Let me suggest that we now have created a new life stage: that of Care-giver. For centuries we have had people who took care of others; friends, parents, children, etc. However, given the explosion of longevity that has come about at the same time as rapid advances in medical technology and you have a recipe for what so many of us are doing. We live in the age of the long term care-giver. This new life stage comes with a variety of issues; many perceived as negative (stress, re-adjusment of schedules, financial issues and the like), while some may be unintended positive consequences.
I speak of opportunities for our generation to reconcile previous parent-child issues, to see in those quiet moments of care a re-evaluation of relationships and, perhaps, an appreciation for what our loved one’s life really has meant. There is a spiritual quid-pro-quo it seems, that often takes place within a family dynamic. Perhpas it arises in a quiet moment when you are helping a parent in and out of a car and you come to realize that this once strong and proud mom or dad is now frail and depending on you, a dependancy that often goes unexpressed. At those moments, often unexpected by the way, a sense of quiet evolves. There is a moment when you realize that this natural order of things is meant to be and that maybe, these moments are actually a gift that will allow a transitioning of the traditional parent-child roles. And yes, these moments are often fleeting and often previous roles re-appear. But, for that briefest of moments, we become aware that the “rules” are changing.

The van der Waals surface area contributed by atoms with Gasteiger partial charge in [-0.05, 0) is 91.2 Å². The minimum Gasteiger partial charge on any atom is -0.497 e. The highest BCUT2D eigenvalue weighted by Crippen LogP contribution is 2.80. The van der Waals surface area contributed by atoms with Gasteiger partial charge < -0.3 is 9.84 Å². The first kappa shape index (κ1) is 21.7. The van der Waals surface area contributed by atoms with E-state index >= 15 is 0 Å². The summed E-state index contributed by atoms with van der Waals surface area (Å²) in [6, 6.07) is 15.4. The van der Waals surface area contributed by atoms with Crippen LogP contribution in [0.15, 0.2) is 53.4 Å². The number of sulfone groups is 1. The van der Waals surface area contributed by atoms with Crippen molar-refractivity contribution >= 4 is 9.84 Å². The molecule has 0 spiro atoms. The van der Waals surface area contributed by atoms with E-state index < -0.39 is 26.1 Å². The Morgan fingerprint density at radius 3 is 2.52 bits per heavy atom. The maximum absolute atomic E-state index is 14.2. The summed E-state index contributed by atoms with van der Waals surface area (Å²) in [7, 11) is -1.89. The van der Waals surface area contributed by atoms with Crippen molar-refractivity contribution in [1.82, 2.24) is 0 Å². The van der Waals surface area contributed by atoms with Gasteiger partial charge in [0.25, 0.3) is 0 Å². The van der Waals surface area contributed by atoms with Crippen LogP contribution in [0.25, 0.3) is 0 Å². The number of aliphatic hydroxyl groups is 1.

Part of that realization is that, as a result of the care we give, we change as well. Perhaps in ways we never thought would be possible. These new realities, I suggest, are moments of spiritual growth. We can learn from them, not only how to care for others, but, if we are careful, how to care for ourselves. I hope to explore some of these spiritual moments in future columns and invite your response,
Rabbi Richard F. Address, D.MIn